7 Then I went to [Euphrates/the Euphrates/Perath], and digged, and took the [girdle/waistband/shorts] from the place where I had [hid/buried] it:

and, behold, the [girdle/waistband/shorts] was [marred/ruined/shachath (147x) – in KJV 7x as “mar”, 96x as “destroy”, 22x as “corrupt”; modern “mar” involves impairing the appearance or quality – which seems a little less severe than what the passage is communicating],

it was [profitable for nothing/good for nothing/totally worthless].

So, the belt that once continually clung to Jeremiah’s waist was now utterly ruined.

And that’s the end of the activity.

Jeremiah 13 Commentary | The Meaning of the Action

Well, what does all of that mean? That’s what God explains in Jeremiah 13:8-11.

8 ¶ Then the word of the LORD came unto me, saying,

9 Thus saith the LORD,

After this manner [i.e., how the girdle was ruined] will I [mar/destroy] the pride of Judah,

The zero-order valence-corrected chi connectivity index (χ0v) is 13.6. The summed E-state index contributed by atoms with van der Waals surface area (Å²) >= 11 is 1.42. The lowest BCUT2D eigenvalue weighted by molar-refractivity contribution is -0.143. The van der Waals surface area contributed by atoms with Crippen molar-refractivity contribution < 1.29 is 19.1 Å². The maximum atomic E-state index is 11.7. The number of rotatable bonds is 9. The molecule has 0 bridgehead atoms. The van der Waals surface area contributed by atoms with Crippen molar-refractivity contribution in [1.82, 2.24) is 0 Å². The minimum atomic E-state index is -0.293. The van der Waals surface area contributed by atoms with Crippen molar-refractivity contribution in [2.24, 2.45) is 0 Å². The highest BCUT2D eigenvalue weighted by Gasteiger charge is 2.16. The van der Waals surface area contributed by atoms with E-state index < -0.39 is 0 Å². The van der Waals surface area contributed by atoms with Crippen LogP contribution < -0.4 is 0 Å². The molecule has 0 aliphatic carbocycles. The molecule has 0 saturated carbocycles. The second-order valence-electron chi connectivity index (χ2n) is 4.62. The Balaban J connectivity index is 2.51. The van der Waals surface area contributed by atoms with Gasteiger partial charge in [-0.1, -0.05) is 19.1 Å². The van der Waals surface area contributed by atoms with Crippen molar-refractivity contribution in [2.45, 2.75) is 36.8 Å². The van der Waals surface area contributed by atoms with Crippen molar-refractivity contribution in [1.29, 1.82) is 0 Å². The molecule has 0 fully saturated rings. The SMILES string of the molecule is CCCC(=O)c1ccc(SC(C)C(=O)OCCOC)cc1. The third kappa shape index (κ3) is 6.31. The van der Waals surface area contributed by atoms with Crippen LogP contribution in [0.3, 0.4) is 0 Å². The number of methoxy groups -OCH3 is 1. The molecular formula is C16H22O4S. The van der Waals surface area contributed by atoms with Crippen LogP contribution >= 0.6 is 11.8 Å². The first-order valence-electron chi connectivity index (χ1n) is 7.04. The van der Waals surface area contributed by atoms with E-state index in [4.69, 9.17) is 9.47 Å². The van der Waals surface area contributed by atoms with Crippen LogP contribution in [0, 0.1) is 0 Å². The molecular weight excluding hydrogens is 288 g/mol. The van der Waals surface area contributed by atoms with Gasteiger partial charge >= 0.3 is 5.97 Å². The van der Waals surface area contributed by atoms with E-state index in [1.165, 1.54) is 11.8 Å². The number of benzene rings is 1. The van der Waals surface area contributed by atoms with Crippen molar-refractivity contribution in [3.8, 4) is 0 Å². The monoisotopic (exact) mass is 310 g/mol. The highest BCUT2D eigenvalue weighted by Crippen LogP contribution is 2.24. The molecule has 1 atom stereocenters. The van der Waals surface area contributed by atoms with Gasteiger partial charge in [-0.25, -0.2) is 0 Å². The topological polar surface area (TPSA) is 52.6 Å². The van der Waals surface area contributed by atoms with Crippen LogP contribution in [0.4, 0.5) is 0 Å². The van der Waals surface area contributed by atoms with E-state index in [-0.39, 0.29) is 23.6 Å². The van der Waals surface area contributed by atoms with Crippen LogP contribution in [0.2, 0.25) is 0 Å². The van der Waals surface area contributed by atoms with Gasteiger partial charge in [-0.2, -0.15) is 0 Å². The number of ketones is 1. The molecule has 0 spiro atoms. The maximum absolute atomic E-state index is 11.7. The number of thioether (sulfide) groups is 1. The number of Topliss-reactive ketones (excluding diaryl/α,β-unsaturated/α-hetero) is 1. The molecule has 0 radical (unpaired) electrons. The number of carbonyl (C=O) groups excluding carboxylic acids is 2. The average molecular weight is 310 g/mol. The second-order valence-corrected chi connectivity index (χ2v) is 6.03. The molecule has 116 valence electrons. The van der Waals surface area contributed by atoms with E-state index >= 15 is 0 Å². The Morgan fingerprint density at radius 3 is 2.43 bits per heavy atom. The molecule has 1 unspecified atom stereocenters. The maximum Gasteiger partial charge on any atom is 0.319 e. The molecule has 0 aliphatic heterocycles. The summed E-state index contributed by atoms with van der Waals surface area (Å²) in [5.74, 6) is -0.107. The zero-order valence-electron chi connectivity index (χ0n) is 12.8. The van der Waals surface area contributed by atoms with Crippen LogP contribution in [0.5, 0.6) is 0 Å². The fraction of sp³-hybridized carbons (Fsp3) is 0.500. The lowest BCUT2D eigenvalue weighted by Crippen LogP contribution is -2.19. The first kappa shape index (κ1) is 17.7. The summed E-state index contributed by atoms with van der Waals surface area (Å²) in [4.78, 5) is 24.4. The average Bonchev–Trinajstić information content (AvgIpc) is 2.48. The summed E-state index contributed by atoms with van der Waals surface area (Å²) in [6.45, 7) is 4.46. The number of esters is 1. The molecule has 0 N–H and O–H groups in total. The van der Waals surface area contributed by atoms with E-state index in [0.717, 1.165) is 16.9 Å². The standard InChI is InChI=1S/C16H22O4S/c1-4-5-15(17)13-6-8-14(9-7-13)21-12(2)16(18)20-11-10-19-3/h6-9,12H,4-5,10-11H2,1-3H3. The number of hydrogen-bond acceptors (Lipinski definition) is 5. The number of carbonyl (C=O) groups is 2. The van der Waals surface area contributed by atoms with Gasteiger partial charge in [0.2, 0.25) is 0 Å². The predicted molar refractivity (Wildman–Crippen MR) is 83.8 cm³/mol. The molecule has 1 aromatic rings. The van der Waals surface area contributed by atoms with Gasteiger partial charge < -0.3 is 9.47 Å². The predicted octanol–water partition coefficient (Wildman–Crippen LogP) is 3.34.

and the great pride of Jerusalem.

So, that’s the meaning behind Jeremiah’s actions. Jeremiah destroyed the belt by burying it in Perath. And just like that, God was promising to destroy the pride of Jerusalem.

Why? Why the destruction? Jeremiah 13:10.

10 This evil people,

which refuse to hear my words,

which walk in the [imagination/stubbornness/stubborn inclinations] of their heart,

and [walk/go/pay allegiance] after other gods, to serve them, and to worship them,

shall even be as this [girdle/waistband/linen shorts], which is [good for nothing/totally worthless].

So, the people of Judah would be destroyed because they didn’t listen to God and they turned from him to worship other gods.

And since these activities of disobedience and idolatry rendered these people good for nothing in God’s sight, he would add to that worthlessness with his punishment of them.